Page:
The Arty Semite

This Week in Forward Arts and Culture

By Ezra Glinter

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Dan Friedman introduces Asaf Hanuka, an Israeli graphic artist who worked on “Waltz With Bashir,” and whose comic “The Realist” will appear online at the Forward each week.

In the new installment of the Nigun Project, Jeremiah Lockwood and Cynthia Hopkins (of Gloria Deluxe) perform their version of the Chabad version of the Russian drinking song, “Surely There Will Be Vodka.”

Philologos reacts to the news that Conservative Judaism is considering a name change, and suggests some possibilities. (“Not Too Meshuggene and Not Too Goyishe Judaism,” anyone?)

Elana Maryles Sztokman profiles Bambi Sheleg, founder and editor-in-chief of the alternative Israeli magazine Eretz Acheret.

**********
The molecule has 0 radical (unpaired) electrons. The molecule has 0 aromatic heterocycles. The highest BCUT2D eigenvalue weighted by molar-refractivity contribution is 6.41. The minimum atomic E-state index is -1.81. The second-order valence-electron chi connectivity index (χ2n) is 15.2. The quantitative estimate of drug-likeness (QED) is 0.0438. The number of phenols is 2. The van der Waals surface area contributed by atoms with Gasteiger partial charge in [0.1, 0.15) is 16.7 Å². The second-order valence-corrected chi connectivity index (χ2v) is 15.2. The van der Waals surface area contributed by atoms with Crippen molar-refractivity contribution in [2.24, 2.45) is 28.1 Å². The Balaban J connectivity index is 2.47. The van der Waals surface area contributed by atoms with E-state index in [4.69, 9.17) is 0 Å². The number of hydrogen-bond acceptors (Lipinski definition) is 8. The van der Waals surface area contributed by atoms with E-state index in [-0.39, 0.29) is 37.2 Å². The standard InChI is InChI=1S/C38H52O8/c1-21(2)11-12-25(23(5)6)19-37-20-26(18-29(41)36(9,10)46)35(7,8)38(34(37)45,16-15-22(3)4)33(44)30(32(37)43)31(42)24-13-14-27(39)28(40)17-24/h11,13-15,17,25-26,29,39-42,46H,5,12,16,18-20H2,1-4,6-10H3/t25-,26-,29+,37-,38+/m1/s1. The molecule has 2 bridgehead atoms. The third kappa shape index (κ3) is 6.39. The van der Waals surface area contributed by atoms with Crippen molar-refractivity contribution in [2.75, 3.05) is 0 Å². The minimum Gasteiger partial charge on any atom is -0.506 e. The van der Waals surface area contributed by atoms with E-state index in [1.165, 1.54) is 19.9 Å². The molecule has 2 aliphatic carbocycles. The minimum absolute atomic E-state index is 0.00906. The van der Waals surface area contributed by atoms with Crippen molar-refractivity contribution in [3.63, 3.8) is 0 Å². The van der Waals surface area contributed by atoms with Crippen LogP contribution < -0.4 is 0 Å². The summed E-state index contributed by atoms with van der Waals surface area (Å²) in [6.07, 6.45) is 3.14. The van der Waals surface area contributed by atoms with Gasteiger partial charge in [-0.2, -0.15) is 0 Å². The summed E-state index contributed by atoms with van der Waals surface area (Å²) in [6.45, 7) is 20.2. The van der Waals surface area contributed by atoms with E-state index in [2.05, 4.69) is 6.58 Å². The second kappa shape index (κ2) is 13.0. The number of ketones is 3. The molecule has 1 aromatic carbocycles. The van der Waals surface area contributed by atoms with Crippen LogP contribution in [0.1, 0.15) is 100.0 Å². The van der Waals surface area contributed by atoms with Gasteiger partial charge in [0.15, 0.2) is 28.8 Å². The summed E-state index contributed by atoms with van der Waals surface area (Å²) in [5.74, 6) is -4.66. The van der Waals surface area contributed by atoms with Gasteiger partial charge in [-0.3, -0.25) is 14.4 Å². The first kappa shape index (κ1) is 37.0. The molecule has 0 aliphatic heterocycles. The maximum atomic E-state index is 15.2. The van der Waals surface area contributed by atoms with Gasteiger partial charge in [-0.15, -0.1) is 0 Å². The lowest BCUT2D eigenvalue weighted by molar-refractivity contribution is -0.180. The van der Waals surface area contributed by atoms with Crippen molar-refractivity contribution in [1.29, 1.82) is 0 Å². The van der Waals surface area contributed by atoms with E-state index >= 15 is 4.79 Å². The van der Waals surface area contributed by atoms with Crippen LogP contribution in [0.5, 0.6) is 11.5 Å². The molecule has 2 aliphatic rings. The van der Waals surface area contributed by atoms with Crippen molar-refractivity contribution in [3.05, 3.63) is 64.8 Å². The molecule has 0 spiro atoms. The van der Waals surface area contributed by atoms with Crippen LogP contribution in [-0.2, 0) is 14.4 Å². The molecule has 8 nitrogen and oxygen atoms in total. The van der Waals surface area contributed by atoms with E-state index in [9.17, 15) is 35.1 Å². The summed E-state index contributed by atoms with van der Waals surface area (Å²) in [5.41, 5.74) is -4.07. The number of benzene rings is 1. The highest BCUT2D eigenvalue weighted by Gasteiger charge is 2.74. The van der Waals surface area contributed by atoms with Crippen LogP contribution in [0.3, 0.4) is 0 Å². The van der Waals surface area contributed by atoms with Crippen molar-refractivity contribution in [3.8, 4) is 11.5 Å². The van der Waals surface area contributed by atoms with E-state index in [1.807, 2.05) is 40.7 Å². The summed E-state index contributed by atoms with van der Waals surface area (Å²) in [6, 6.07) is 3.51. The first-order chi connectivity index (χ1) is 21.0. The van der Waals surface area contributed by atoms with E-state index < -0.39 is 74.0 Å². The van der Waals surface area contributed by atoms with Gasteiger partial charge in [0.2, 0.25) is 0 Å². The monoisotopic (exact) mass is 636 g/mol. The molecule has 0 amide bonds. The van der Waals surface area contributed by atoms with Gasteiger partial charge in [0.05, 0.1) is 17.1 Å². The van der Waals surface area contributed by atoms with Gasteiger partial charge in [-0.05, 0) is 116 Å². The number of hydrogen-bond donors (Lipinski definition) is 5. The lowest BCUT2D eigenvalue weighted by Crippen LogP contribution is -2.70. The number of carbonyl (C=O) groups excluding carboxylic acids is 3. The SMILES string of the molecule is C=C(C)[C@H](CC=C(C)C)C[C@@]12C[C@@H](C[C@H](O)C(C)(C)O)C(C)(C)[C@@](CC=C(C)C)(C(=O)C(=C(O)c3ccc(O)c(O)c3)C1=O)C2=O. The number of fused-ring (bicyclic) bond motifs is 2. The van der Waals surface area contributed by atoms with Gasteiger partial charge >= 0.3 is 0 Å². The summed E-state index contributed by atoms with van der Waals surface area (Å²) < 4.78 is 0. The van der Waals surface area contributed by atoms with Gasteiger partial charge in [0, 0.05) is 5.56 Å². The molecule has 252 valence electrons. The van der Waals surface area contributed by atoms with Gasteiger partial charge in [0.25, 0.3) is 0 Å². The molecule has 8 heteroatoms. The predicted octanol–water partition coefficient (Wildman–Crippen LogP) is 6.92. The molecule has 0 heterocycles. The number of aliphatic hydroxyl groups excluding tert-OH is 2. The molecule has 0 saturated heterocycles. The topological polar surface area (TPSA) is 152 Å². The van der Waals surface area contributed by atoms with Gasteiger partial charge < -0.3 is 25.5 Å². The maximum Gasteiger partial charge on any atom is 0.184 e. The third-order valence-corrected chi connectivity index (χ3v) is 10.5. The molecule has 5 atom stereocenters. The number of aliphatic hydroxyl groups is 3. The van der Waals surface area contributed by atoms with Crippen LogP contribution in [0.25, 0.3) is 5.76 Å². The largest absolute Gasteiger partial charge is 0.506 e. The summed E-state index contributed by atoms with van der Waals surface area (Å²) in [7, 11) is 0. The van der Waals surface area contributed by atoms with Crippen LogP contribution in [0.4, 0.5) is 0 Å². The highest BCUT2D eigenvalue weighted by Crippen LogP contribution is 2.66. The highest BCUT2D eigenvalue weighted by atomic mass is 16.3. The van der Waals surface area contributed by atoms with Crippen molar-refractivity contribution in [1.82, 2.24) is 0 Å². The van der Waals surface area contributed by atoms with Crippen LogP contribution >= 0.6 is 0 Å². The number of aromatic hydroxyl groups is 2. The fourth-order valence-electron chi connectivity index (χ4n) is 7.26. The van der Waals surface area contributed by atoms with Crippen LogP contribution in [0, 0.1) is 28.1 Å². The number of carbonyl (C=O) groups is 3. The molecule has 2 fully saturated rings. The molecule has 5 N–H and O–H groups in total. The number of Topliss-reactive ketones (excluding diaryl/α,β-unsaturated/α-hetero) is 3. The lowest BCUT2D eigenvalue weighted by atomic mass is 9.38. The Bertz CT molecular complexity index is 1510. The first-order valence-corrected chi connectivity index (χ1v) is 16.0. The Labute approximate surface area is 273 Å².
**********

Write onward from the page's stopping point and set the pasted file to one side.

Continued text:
Susan Comninos reviews “Displaced Persons” by Ghita Schwarz, a debut novel that traces the psychological strangeness of navigating normal society after surviving the Holocaust.

Dan Friedman (the indefatigable) also reviews “The Last Survivor,” a film in which survivors of the Holocaust and the genocides in Rwanda, Congo and Darfur tell their stories.

Aviva Kempner goes to see “Army of Crime,” a movie about an Armenian poet and his two Jewish colleagues fighting Nazis in Paris.

Itzik Gottesman partakes of Yiddish Summer Weimar, one of the most intense summer Yiddish events on the planet.

Elissa Strauss rounds-up this season’s best reads on The Sisterhood.

Remember to mark down August 24 for “3 Alicias 3,” featuring performances by composer and klezmer fiddler Alicia Svigals, poet and critic Alicia Ostriker and singer, songwriter and violinist Alicia Jo Rabins.

And this week on the Forverts video channel, “In Memoriam: August 12th, 1952,” features readings and interviews with Soviet-Yiddish writers:

In Memoriam: August 12th, 1952 from Forverts on Vimeo.


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